Inuyama and Gifu are two of the main locations for ukai, or night-time fishing with cormorants, a skill developed back in the seventh century; others include Kyoto, Iwakuni and Ōzu in Shikoku. The specially trained, slender-necked birds are used to catch ayu, a sweet freshwater fish, which is in season between May and September. Traditionally dressed fishermen handle up to twelve cormorants on long leashes, which are attached at the birds’ throats with a ring to prevent them from swallowing the fish. The birds dive into the water, hunting the ayu, which are attracted to the light of the fire blazing in the metal braziers hanging from the bows of the narrow fishing boats.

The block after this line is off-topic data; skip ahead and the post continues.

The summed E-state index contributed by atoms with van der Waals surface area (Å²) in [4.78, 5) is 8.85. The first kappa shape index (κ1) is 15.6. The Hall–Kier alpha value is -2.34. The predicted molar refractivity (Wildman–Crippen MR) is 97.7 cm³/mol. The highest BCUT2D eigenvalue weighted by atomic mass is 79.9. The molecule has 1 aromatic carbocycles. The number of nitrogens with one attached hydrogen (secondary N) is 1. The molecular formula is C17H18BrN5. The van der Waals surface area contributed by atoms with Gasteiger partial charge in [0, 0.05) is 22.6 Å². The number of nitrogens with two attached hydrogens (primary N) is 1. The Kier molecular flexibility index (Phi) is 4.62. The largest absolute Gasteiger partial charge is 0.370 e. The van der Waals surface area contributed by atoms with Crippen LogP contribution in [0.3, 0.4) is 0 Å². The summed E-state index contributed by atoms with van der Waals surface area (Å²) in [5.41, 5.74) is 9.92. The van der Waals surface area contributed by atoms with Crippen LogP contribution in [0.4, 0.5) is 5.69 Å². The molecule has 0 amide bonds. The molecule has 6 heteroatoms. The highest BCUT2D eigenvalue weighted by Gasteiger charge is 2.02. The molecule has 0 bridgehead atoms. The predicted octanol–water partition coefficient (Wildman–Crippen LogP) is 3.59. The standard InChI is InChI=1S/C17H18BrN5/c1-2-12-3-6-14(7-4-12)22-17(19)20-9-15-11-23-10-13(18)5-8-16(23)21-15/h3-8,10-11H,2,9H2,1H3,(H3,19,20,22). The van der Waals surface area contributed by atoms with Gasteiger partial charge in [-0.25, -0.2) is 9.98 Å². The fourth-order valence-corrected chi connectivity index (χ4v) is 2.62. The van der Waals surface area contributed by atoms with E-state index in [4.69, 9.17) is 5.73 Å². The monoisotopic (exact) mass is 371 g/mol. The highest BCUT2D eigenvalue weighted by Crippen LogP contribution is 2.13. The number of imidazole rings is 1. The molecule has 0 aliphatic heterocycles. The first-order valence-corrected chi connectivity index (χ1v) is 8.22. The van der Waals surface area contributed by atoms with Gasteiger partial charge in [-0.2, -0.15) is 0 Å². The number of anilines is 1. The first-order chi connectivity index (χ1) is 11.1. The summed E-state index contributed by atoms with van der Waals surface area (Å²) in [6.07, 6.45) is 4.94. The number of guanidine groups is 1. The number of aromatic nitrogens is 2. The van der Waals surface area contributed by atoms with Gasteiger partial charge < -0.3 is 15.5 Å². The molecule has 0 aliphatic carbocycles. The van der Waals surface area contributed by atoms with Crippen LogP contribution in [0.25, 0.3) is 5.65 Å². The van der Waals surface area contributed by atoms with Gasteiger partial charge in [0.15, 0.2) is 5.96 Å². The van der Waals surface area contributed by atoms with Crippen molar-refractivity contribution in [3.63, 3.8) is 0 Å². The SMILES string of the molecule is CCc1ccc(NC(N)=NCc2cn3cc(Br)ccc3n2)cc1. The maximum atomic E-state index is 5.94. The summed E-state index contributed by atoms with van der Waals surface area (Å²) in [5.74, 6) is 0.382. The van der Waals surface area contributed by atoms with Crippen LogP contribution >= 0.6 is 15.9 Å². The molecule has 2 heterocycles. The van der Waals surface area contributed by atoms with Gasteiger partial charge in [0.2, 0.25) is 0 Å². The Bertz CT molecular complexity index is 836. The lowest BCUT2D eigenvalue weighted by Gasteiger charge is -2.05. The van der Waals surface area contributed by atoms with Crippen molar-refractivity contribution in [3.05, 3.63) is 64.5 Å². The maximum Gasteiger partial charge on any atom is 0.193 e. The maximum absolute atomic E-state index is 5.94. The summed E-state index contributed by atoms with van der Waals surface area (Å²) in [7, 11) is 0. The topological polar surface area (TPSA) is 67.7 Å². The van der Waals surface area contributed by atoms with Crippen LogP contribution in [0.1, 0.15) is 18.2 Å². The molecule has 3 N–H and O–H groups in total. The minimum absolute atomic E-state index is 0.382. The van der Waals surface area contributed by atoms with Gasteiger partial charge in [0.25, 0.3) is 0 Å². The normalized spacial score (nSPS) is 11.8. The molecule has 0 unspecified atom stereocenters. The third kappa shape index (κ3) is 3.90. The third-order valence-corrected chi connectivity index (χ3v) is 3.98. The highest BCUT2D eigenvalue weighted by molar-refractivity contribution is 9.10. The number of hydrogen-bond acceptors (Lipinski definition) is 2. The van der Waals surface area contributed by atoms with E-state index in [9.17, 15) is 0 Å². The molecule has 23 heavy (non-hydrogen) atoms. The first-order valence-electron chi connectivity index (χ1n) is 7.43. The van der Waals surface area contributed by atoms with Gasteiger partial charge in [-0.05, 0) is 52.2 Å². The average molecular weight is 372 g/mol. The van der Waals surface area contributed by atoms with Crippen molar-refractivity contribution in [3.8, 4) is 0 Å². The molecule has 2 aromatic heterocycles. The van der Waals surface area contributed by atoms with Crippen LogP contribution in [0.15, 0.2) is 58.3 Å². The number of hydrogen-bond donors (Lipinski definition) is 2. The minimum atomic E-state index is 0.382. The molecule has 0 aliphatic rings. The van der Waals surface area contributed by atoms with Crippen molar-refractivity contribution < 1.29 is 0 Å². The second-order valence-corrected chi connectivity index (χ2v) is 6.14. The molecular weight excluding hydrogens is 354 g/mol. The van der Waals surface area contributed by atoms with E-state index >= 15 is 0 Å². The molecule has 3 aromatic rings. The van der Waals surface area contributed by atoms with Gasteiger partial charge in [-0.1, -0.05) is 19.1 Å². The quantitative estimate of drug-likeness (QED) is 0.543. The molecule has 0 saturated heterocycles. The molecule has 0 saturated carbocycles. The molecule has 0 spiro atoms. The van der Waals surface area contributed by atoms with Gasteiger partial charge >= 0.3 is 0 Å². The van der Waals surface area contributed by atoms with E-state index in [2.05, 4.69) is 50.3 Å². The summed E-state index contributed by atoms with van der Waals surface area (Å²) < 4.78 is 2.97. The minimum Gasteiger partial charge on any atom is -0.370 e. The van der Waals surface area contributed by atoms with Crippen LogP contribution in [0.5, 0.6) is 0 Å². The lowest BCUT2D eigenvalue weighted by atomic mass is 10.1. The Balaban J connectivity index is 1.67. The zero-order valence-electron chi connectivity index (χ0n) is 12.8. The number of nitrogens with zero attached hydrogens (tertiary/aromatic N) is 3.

The fast-moving show usually only lasts around thirty minutes, but an ukai jaunt is not just about fishing. Around two hours before the start of the fishing, the audience boards long, canopied boats, decorated with paper lanterns, which sail upriver and then moor to allow a pre-show picnic. Unless you pay extra you’ll have to bring your own food and drink, but sometimes a boat will drift by selling beer, snacks and fireworks – another essential ukai component. Although you can watch the show for free from the riverbank, you won’t experience the thrill of racing alongside the fishing boats, the birds splashing furiously in the reflected light of the pine wood burning in the brazier hanging from the boats’ prows.